Distinctive Points Between Breakthrough and Kaizen

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Distinctive Points Between Breakthrough and Kaizen Improvement

Which approach would be most appropriate or applicable to your organization's needs?


Kaizen is a people-oriented strategy and mainly takes care of teamwork and cross-functional organizations. Particularly, Kaizen strategy should be implemented in any project that needs to be highly effective and provide definitive feedback of success (or failure). At the same time, breakthrough improvement opportunities should be monitored and discovered whenever needed in overall continuous improvement efforts. The significant differences between the two strategies are given in Table 2 and Table 3.

Table 2: The differences between breakthrough improvement and Kaizen (Imai, 1986)

Breakthrough improvement





Teamwork (systems approach)



Attention to great leaps

Attention to details



Information: closed, proprietary

Information: open, shared

Functional (specialist) orientation

Cross-functional orientation

Seek new technology

Build on existing technology

Line + staff

Cross-functional organization

Limited feedback

Comprehensive feedback

Comparing the columns in Table 2; breakthrough improvement breeds creativity and individualism due to its result oriented mindset and push for dramatic changes. However, Kaizen principles breed adaptability and teamwork due to its process-oriented mindset which necessitates the ability to change and cooperate. Breakthrough improvement focuses on a specialistic and technology-oriented approach as opposed to a holistic, cross-functional, and people-oriented approach as in the Kaizen strategy. Due to the orientations of these two strategies, breakthrough improvement strategies tend to have closed information and constantly seek new technology that will allow for great leaps in progress, while Kaizen strategies have open source or shared information while attempting to innovate or build on the current technology at hand which necessitates attention to detail. Regarding feedback, breakthrough improvement can obtain feedback, but at a limited rate due to the large changes this strategy calls for, while Kaizen strategies can regularly gather feedback because small changes can be made through the process. 

Table 3: Characteristics of Kaizen and breakthrough improvements (Imai, 1986)



Breakthrough improvement


Long-term and long-lasting but undramatic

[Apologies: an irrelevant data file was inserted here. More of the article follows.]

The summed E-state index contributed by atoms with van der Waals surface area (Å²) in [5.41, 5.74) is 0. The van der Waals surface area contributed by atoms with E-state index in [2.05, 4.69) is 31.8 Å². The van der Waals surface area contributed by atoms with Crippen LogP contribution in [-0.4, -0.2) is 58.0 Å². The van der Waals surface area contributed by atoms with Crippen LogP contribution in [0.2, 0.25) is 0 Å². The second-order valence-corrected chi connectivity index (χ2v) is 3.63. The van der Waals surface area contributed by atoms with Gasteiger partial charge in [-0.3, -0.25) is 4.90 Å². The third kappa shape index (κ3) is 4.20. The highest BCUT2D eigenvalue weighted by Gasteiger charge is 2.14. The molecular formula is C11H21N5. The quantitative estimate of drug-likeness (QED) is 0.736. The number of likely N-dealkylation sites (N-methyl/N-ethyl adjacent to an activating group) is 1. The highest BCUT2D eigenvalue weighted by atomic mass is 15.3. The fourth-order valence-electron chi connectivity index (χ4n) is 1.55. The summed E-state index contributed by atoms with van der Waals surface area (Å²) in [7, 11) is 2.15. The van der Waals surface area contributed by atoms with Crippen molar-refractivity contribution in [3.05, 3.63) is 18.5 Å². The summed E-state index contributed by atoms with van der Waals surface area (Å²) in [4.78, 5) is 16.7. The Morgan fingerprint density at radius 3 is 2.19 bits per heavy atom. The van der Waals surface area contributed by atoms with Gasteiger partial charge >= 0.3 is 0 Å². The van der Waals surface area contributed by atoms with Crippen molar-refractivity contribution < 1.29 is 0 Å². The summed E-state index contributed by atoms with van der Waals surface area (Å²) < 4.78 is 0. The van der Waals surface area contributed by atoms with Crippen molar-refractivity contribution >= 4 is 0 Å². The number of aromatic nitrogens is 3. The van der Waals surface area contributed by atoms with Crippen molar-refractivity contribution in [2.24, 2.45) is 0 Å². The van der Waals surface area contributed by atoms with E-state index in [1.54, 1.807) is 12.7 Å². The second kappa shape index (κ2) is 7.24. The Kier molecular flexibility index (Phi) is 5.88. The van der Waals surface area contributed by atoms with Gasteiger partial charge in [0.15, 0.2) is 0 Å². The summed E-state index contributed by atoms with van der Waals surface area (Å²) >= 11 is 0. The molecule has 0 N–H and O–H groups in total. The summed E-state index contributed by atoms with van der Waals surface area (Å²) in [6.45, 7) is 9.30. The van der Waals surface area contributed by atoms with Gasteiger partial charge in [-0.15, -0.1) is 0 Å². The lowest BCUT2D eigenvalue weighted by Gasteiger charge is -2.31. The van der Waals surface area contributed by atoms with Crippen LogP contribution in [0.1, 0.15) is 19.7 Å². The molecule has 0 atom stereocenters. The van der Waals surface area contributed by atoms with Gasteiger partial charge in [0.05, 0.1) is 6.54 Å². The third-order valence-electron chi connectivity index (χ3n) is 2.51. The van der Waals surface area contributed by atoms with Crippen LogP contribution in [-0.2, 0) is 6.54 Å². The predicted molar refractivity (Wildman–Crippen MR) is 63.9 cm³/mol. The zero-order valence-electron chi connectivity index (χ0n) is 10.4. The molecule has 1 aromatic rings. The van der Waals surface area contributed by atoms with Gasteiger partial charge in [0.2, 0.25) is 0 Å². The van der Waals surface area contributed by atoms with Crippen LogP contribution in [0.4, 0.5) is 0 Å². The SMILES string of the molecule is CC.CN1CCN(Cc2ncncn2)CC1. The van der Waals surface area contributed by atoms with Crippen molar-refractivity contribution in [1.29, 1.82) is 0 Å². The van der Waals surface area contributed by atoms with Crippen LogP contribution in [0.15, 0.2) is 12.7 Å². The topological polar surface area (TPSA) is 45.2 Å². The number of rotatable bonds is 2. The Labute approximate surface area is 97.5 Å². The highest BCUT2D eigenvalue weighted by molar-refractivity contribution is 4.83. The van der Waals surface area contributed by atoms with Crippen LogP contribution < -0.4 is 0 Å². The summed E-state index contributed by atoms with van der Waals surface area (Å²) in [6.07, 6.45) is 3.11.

Short-term but dramatic


Small steps

Big steps


Continuous and incremental

Intermittent and non-incremental


Gradual and constant

Abrupt and volatile



Selected few champions


Collectivism, group efforts, systems approach

Rugged individualism, individual ideas, and efforts


Maintenance and improvement

Scrap and rebuild


Conventional know-how and state of the art

Technological breakthroughs, new inventions, new theories

Practical requirements

Requires little investment but great effort to maintain it

Requires large investment but little effort to maintain it

Effort orientation



Evaluation criteria

Process and efforts for better results

Results for profit


Works well in a slow-growth economy

Better suited to the fast-growth economy

In Table 3 we can see the different characteristics that attain breakthrough improvement strategies and Kaizen strategies. Breakthrough improvement strategies tend to have immediate short term benefits as opposed to a steady and long lasting effect. The Western strategy of improvement will take large steps in improvement which necessitate an intermittent and inconsistent timeframe.  This, in turn, brings about abrupt and possibly volatile change in the system. In the Kaizen strategy, small steps are taken, and the timeline is consistent, which results in gradual and constant change. Certain sparks that act as a catalyst for improvement act differently in each strategy. In breakthrough improvement, sparks are recognized as new technological breakthroughs, new information, and inventions while the Kaizen strategy recognizes sparks in traditional know-how. All of these distinct characteristics are aligned with the breakthrough improvement strategy's result oriented mindset and the Kaizen strategy's process-oriented mindset.